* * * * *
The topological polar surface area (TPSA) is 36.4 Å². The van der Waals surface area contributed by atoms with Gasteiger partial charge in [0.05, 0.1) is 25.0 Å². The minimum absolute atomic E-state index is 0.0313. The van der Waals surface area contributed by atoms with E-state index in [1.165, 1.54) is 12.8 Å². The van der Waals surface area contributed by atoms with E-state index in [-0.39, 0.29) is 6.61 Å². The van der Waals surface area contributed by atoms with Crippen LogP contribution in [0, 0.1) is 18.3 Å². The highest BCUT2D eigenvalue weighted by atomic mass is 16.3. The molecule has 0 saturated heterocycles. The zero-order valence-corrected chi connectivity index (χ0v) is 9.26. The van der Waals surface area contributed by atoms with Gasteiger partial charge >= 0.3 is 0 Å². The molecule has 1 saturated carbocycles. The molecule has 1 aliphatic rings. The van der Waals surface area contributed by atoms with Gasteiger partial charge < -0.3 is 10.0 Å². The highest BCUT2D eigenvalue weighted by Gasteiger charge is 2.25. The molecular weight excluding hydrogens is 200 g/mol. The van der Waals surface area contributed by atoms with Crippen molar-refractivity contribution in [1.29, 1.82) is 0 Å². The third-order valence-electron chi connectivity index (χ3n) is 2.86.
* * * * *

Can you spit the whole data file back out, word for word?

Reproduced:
The topological polar surface area (TPSA) is 36.4 Å². The van der Waals surface area contributed by atoms with Gasteiger partial charge in [0.05, 0.1) is 25.0 Å². The minimum absolute atomic E-state index is 0.0313. The van der Waals surface area contributed by atoms with E-state index in [1.165, 1.54) is 12.8 Å². The van der Waals surface area contributed by atoms with E-state index in [-0.39, 0.29) is 6.61 Å². The van der Waals surface area contributed by atoms with Crippen LogP contribution in [0, 0.1) is 18.3 Å². The highest BCUT2D eigenvalue weighted by atomic mass is 16.3. The molecule has 0 saturated heterocycles. The zero-order valence-corrected chi connectivity index (χ0v) is 9.26. The van der Waals surface area contributed by atoms with Gasteiger partial charge >= 0.3 is 0 Å². The molecule has 1 saturated carbocycles. The molecule has 1 aliphatic rings. The van der Waals surface area contributed by atoms with Gasteiger partial charge < -0.3 is 10.0 Å². The highest BCUT2D eigenvalue weighted by Gasteiger charge is 2.25. The molecular weight excluding hydrogens is 200 g/mol. The van der Waals surface area contributed by atoms with Crippen molar-refractivity contribution in [1.29, 1.82) is 0 Å². The third-order valence-electron chi connectivity index (χ3n) is 2.86.